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Associated Press
The solid gold death mask of Tutankhamun is inlaid with semi-precious stones and colored glass. Protective animals, the cobra and vulture, above the brow, represent upper and lower Egypt.

Editor's note: "Tutankhamun and the Golden Age of the Pharaohs" exhibit at the Denver Art Museum in Denver, Colo., runs through Jan. 9, 2011. For more

information: www.kingtut.org/home.

Tutankhamun, better known as King Tut — the boy king — was the youngest Pharaoh of Egypt. He was approximately 9 years old when he took over the throne and reigned for nine years. He was considered a minor king due to his short reign as Pharaoh and likely would have been forgotten if not for the discovery of his tomb Nov. 4, 1922, by English archaeologist Howard Carter. The tomb was raided a few times shortly after his burial but it was the most intact tomb ever found. This major discovery by Carter made "King Tut" one of the most famous Pharaohs of all time.

Most of Tut's life remains a mystery. Tutankhamun was named Tutankhaten at birth. His father, Akenaten radically changed ancient Egypt from a polytheistic religion (worship of many gods) to a monotheistim (the worship of one god). Because of this he became known as the heretic king. During Tut's reign, Egypt returned to polytheism and the cults of various gods were revived, including the god Amun. Tutankhaten changed his name to Tutankhamun, which means the "living image of Amun."

For years it was believed that Tut had been murdered. A 1968 X-ray indicated he may have been killed by a blow to the head. However, it is now believed that the damage occurred during embalming of the body. In 2005, Tut's mummy was placed into a portable CT scanner which revealed that Tut had died from complications from a badly broken left thigh exacerbated by malaria.

Preserving the dead

Ancient Egyptians believed the soul left the body upon death, rejoined the body after burial and the mummy lived on in the afterlife. Therefore the body had to be well preserved.

The Egyptians developed a method of drying out the body with natron, a natural salt. Their embalming process took 70 days. It took 40 days to dry the body.

First, all of the vital organs, except the heart, were removed, embalmed separately and placed in containers called canopic jars. The body was then washed with palm wine and spices and covered in natron. Later, resin from trees was poured over the body to help preserve it and the skin was rubbed with a mixture of cedar oil, wax, natron and gum to prevent the skin from cracking. Next the body was stuffed with wads of linen, sand or sawdust to give it shape. After all this was done the body was ready to be wrapped in layers of linen and placed in the coffin which was decorated with symbolic pictures and magic spells taken from the Egyptian Book of the Dead. The book was a collection of over 200 spells meant to protect the dead and help them on their journey to the next world.



1343 BC – Tutankhaten, later known as Tutankhamun was born

1334 BC – Tutankhamun was made Pharaoh of Egypt.

1334 BC – Tutankhamun married his half sister Ankhesenpaaten

1331 BC – Tutankhamun changed his name from Tutankhaten to Tutankhamun and Queen Ankhesenpaaten changed her name to Ankhesenamun.

1330 BC – King Tutankhamun, Queen Ankhesenamun and the royal court, moved back to the old capital at Thebes, the center of worship of the Ancient Egyptian god Amun and the power base of the Amun priests.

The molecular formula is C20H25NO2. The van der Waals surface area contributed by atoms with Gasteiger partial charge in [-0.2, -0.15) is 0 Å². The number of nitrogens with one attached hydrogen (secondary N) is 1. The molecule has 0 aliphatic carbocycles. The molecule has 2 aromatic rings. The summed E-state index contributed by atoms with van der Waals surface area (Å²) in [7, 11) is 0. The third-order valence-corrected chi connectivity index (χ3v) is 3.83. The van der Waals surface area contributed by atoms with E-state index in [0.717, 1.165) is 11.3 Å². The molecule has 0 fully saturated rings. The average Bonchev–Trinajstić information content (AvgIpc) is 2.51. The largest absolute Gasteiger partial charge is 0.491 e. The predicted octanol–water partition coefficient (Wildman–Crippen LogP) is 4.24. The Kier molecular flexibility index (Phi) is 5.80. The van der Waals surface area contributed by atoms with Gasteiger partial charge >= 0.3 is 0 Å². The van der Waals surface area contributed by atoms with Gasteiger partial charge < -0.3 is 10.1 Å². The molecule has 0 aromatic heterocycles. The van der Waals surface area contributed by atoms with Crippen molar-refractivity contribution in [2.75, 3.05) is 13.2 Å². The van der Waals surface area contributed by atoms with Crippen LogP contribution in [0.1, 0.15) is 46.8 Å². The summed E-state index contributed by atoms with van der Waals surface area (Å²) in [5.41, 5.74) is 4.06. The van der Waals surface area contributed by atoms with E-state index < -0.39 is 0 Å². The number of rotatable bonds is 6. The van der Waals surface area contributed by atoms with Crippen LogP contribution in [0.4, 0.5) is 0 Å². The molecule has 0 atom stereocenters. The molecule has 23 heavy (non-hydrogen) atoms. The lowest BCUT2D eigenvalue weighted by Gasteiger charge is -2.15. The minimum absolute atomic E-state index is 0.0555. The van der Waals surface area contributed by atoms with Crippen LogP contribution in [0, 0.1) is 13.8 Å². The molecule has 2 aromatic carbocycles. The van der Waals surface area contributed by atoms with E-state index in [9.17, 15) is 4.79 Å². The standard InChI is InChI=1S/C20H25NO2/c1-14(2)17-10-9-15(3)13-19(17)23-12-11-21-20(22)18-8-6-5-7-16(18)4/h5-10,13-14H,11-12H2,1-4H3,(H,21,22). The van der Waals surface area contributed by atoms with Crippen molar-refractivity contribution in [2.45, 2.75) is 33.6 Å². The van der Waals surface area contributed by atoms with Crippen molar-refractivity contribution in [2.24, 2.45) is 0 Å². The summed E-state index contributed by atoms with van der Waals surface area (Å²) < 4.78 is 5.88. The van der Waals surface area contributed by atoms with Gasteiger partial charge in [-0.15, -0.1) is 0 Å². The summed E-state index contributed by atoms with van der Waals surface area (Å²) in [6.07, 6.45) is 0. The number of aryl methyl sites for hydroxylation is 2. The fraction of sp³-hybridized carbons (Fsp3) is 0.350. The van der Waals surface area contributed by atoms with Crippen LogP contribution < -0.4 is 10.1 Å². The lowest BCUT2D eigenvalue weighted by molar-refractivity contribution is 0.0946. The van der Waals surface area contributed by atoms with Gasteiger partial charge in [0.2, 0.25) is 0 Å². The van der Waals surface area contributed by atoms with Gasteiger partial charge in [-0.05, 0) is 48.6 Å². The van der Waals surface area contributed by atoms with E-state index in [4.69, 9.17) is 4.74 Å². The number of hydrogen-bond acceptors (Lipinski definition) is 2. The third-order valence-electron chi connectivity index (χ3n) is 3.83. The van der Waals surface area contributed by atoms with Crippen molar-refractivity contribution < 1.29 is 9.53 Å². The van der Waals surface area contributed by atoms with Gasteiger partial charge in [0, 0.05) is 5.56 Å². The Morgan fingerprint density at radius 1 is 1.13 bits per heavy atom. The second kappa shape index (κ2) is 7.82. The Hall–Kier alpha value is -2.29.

1325 BC – Tutankhamun dies at the age of 18 or 19.

1324 BC – He was buried in his hastily prepared tomb in the Valley of the Kings 70 days after his death, according to the death rituals of the Ancient Egyptians

1133 BC – The entrance to the tomb of Tutankhamun is buried with rubble when work is being carried out on the tomb of Ramses VI (1141 BC – 1133 BC)


1891 – Howard Carter goes to Egypt as a junior artist with the Egypt Exploration Fund and is eventually hired by Egypt's Antiquities Service

1907 – Howard Carter was introduced to Lord Carnarvon, who later becomes his patron

1914 – Carter and Carnarvon receive a licence to dig in the Valley of the Kings

1914 – Outbreak of World War I which prevented immediate excavations

1917 – Howard Carter begins his search for the tomb of Tutankhamun.

4 November 1922 – Carter finds the steps leading to Tutankhamun's tomb.

5 November 1922 – Carter cables Lord Carnarvon: "At last have made a wonderful discovery in Valley; a magnificent tomb with seals intact."

26 November 1922 – Carter makes the famous "tiny breach in the top left hand corner" of the tomb doorway accompanied by Lord Carnarvon and his daughter Lady Evelyn Herbert. Carnarvon asks him if he can see anything, Carter replied: "Yes, wonderful things" and goes on to say: "as my eyes grew accustomed to the light, details of the room within emerged slowly from the mist, strange animals, statues, and gold -- everywhere the glint of gold."

Comment on this story

16 February 1923 – Howard Carter opens the sealed doorway leading to the burial chamber and the sarcophagus of the Pharaoh Tutankhamun.

1925 – The inner coffin is opened revealing the mummy of Tutankhamun.

1932 – Conservation work on the King Tut treasures is completed and sent to the Cairo Museum.

Fast facts

Born: 1341 B.C.

Birthplace: Egypt

Died: c. 1323 B.C.

Spouse: Ankhesenpaaten

Children: 2 daughters who were stillborn

Physical attributes: Slight build, 5 ft. 6 in. at time of death. Tutankhamun had a cleft palate and a club foot. He likely walked with a cane. 130 walking sticks and canes were discovered in Tut's tomb.

SOURCES: Associated Press, "Mummy" Eyewitness book. www.essortment.com/all/kingtuthistory_rmgq.htm www.king-tut.org.uk/life-of-king-tut/index.htm.